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Monday, October 20, 2014

Blowflies are Pollinators Too

Mating Lucilia flies. © Beatriz Moisset

A bright metallic green insect lands on one of the flowers in your garden. It has large red eyes. Aside from the interesting colors, it looks like a plump house fly. You can't decide whether you like it or not. Its scientific name is Lucilia, its common one is greenbottle blowfly. It is unusual for a scientific name to be prettier than the common name. You dislike the common name even more when you find out its meaning. According to the Free Dictionary a blowfly is "any of several flies of the family Calliphoridae that deposit their eggs in carcasses or carrion or in open sores and wounds." Carrion? Open sores? Definitely not pretty.


Lucilia on common milkweed. © Beatriz Moisset

So, it is agreed, Lucilia is an ugly fly despite its startling colors. But, does it have some redeeming features? Fortunately, it does. Its habits are put to full advantage in forensics. By examining the Lucilia's maggots found in a corpse it is possible to determine the time of death. Another use is in medicine. This may cause you some revulsion, but it isn't as bad as it seems. Open wounds that don't heal and begin to accumulate dead tissue can be cleaned up by blowfly larvae. Let me clarify that only maggots raised in perfectly sterile conditions are used for this purpose. The larvae feed only on the dead cells and leave the healthy tissue untouched. This method is superior to that of the most expert scalpel held by a surgeon.


© Beatriz Moisset

But this is a blog about pollinators, so let us get into this subject. Blowflies, Lucilia in particular, are good pollinators of certain flowers. You see them frequently visiting a variety of blooms in your garden. They are more efficient than bees in pollinating onions and cabbages. I wonder why they show such preference for plants so notorious for their strong odor. Perhaps there is a connection between these plants' fragrance and that of smelly dead things fowever I haven't found any references so far. Most pollinators don't fair well in greenhouses. Lucilia, on the other hand, is easy to raise and to maintain in these conditions, so this is the preferred pollinator of the mentioned plants.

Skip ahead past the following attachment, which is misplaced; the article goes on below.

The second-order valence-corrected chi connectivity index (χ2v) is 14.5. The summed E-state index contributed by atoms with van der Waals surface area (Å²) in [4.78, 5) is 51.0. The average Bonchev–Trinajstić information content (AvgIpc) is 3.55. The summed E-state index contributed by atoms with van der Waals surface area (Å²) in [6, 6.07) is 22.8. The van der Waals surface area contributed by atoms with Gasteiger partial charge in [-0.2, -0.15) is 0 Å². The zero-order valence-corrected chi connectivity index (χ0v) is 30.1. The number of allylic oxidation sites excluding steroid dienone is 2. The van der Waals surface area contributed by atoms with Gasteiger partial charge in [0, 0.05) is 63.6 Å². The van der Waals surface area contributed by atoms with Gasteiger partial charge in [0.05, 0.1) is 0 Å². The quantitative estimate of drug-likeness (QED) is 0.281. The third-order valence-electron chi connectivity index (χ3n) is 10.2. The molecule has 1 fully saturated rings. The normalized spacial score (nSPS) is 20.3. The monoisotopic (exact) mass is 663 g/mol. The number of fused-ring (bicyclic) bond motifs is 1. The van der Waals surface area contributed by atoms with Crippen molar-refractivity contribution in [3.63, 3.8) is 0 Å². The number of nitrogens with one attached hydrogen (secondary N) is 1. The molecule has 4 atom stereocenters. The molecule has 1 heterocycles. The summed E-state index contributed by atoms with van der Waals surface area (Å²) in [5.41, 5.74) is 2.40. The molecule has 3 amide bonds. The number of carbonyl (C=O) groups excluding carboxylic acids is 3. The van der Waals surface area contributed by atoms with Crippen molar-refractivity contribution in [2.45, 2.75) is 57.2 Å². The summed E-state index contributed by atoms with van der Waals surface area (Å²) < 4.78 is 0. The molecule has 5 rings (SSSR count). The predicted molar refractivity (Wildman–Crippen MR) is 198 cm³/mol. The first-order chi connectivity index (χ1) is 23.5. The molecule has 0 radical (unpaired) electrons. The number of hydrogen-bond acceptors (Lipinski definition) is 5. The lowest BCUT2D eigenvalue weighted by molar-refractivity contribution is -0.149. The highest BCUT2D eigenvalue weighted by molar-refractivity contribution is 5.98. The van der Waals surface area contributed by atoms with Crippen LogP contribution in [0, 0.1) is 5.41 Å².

Two Lucilia flies pollinating Allium. © Beatriz Moisset

In summary, blowflies aren't that bad at all. In fact, they are so beneficial that we may begin to see their beauty. Let us welcome them in our gardens.
Lucilia on mountain mint. © Beatriz Moisset


List of articles
Beginners Guide to Pollinators and Other Flower Visitors

See:
Onion pollination by blowflies


© Beatriz Moisset. 2014

5 comments:

  1. I always enjoy your posts, Beatriz. Well done.

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  2. do you know which particular Lucilia sp. is used commercially to pollinate onions and cabbages? didn't know any diptera was used for commercial pollination at all (i think gall midges are inadvertently relied on for cocao pollination in chocolate production)

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  3. As far as I know, some Calliphora and Lucilia flies have been used for pollination, but I couldn't find a mention of a species. http://onlinelibrary.wiley.com/doi/10.1111/j.1744-7348.1983.tb02789.x/abstract.
    However some unverified source mentions Lucilia sericata.
    Sorry I can't be more helpful.
    The case of the cacao-pollinating midges is really interesting. The world would be poorer without those little creatures.

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  4. I have a huge colony of these blowflies on my milkweed patch, 2-3 flies on every single leaf. It doesn't look like they are good for the plant, and I don't understand why they are living on milkweed if they are flesh eaters. Should I be appreciating them? They seem to really keep the Monarchs from being able to approach the milkweed, and monarchs not blowflies were the goal. Help :/

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    Replies
    1. You may be confused. Blowflies don't have colonies. Perhaps you are seeing some other metallic green insect. As for eating flesh, it is the larvae that feed on flesh. The adults don't have the mouth pieces to do that. All they do is sip nectar. If you see them on the leaves, perhaps they are eating the sweet secretions of aphids. Do you have any aphids on your milkweeds? No, these flies can't do any damage to the plant.

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